Canadian healthcare needs radical structural change

Journal of Psychiatry Reform Vol 10 #1. January 2, 2023



Alan Eppel MB, FRCPC

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The author has no conflicts of interest.

Universal Canadian healthcare has been dramatically successful. Starting in 1966 and developing over several decades, it has provided medical care to the whole population without the worry  of cost. Standards for training and practice of healthcare professionals are among the highest in the world.

It is now clear that the system has been operating close to maximal capacity over the past decade and more. It has been overstretched with difficulty accessing timely and uniformly high quality care. There are specific gaps geographically and in relation to Indigenous and minority populations that have resulted in very poor health outcomes.

The healthcare system has grown by means of incremental and disconnected changes. Planning has occurred in the absence of a comprehensive systems approach. There is a lack of data to predict and to respond to workforce needs. Sector specific funding has led to an uneven and disjointed system of care [1,2].

Government funders and policymakers have focused on juggling payment formulas; e.g., fee-for-service, capitation, funding for episodes of care, and bundling of services [1-4]. The goal of these policies is to incentivize changes in the behaviour of practitioners and healthcare services including hospitals [4] Since 1984 a wide range of reform measures have been implemented. Most of these have been focused on additional funding to specific sectors with little real change in the dimensions of quality care. Plus ca change, plus c’est la meme chose! (The more things change, the more they stay the same!)

The Problems

Canada has fallen behind on rankings with other countries on accessibility, quality of the care process, and societal impact. Quality of care is defined by accessibility to care close to home, in a timely fashion, which is effective and delivered in a compassionate, safe and respectful manner. This has been summarized as: “The right intervention at the right place at the right time and in the right manner” [4].

i) Difficulty with access.

This includes long waiting times to access family physicians, specialists and hospital admissions.

The Commonwealth fund ranked seven countries based on measures of access to home visits and coordination of care with other services [5]. Canada and the USA ranked lowest with regard to provision of care services by primary care providers. Germany, the Netherlands, Norway, New Zealand and the UK with a score of 80 to 90% ranked much higher than Canada. Australia and France rated around 70%. Canada and the USA at around 50% [5].

ii) Regional disparities in access to nearby services and health care providers.

iii) Overdependence on emergency services.

iv) Centralization of services in large hospitals in major cities. Care at large hospitals is frequently experienced as impersonal and disorganized.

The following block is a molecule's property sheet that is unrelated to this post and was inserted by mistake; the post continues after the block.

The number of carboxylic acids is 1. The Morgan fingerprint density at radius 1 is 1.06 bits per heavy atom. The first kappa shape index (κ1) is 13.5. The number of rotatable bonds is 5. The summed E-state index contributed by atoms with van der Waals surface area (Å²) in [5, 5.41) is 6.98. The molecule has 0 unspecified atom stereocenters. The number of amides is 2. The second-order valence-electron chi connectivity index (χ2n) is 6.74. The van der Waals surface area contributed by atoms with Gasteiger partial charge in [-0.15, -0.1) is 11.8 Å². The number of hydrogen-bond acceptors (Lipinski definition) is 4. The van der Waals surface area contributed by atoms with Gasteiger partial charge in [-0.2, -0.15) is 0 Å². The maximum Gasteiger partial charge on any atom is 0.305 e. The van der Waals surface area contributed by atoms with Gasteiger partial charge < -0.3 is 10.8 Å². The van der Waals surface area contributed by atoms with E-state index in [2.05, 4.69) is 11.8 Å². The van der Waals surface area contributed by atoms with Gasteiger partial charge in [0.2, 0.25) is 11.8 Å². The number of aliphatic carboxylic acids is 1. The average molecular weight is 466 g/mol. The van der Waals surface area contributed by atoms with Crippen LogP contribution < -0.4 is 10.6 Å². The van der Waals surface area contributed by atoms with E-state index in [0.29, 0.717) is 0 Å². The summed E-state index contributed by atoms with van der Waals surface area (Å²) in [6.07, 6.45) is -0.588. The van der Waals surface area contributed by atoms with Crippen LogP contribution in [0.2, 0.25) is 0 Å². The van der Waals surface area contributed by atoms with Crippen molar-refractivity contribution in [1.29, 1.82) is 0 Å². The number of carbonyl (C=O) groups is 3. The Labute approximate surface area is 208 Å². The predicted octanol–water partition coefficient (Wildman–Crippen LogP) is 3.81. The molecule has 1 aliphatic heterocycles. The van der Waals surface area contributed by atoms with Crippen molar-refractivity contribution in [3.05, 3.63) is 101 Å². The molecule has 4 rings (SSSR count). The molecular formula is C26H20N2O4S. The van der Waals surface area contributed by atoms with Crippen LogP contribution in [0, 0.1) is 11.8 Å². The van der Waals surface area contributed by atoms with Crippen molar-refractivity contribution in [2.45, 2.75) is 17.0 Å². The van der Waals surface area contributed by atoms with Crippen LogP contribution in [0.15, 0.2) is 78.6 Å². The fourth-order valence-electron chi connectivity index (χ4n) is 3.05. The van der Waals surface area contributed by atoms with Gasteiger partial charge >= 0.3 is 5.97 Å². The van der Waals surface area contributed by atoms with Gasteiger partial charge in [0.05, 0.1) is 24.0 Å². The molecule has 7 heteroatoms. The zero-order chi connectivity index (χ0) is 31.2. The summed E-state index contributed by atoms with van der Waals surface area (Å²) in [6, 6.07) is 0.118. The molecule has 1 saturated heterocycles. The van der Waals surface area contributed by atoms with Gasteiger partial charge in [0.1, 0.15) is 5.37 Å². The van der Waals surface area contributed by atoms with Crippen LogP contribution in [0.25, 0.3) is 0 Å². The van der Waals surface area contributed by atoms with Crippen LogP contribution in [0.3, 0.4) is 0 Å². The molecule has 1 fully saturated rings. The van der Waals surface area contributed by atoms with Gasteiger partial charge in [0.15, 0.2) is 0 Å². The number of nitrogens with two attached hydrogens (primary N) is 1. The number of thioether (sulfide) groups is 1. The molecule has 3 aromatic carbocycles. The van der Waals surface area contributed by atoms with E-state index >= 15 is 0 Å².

v) Competing economic interests: physicians, nurses and hospitals compete for the same dollars. Funding allocations are heavily influenced by political considerations and strong lobbying by professional organizations and unions.

vi) Shortages of physicians and other healthcare providers. This despite significant immigration of physicians to Canada. There are many barriers to licensure which may in part reflect implicit negative bias or racism towards immigrants.

vii) Lack of early intervention and preventative services for children and families.

The Solutions

i) Establish extensive and decentralized urgent care centres available 24 hours a day. This will take pressure off hospital emergency rooms.

ii) Review the benefits of large centralized specialty centres versus accessible local and regional services. This should include multidisciplinary health centres with 24 hour access to urgent laboratory and imaging investigations.

iii) Allocate major funding to the child welfare system. It is well-known that preventative care interventions with families have a multiplier effect in reducing future healthcare costs. Economic hardship, poor access to quality food, child neglect, child emotional, physical and sexual abuse result in major health problems throughout life. The child welfare system and protective services need to become a central focus in healthcare. This requires increased access to multiple levels of expertise and alternative family support services are critical to prevent future chronic healthcare problems that are very costly to society and often devastating to the individuals concerned.

iv) Remove barriers to training and licensure of immigrant physicians.



  1. Doty MM, Tikkanen R, Shah A, Schneider EC. Primary Care Physicians’ Role In Coordinating Medical And Health-Related Social Needs In Eleven Countries. Health Aff (Millwood). 2020 Jan;39(1):115-123. http://doi: 10.1377/hlthaff.2019.01088
  2. Sutherland JM. Health care funding policies for reducing fragmentation and improving health outcomes. The school of public policy publications: 2021; Vol.14:37 . 1-26 University of Calgary.
  3. Aggarwal, M. and A.P. Williams. 2019. “Tinkering at the margins: Evaluating the pace and direction of primary care reform in Ontario, Canada.” BMC Fam. Pract. 20, 1–14.
  4. Eppel AB: Achieving Quality of Care. Can Med Assoc. J 1992; 147:9, 1305-1306; (Ltr. to Ed)
  5. Schneider EC, , Shah A, Doty MM, et al. Mirror, Mirror 2021 — Reflecting Poorly: Health Care in the U.S. Compared to Other High-Income Countries(Commonwealth Fund, Aug. 2021).



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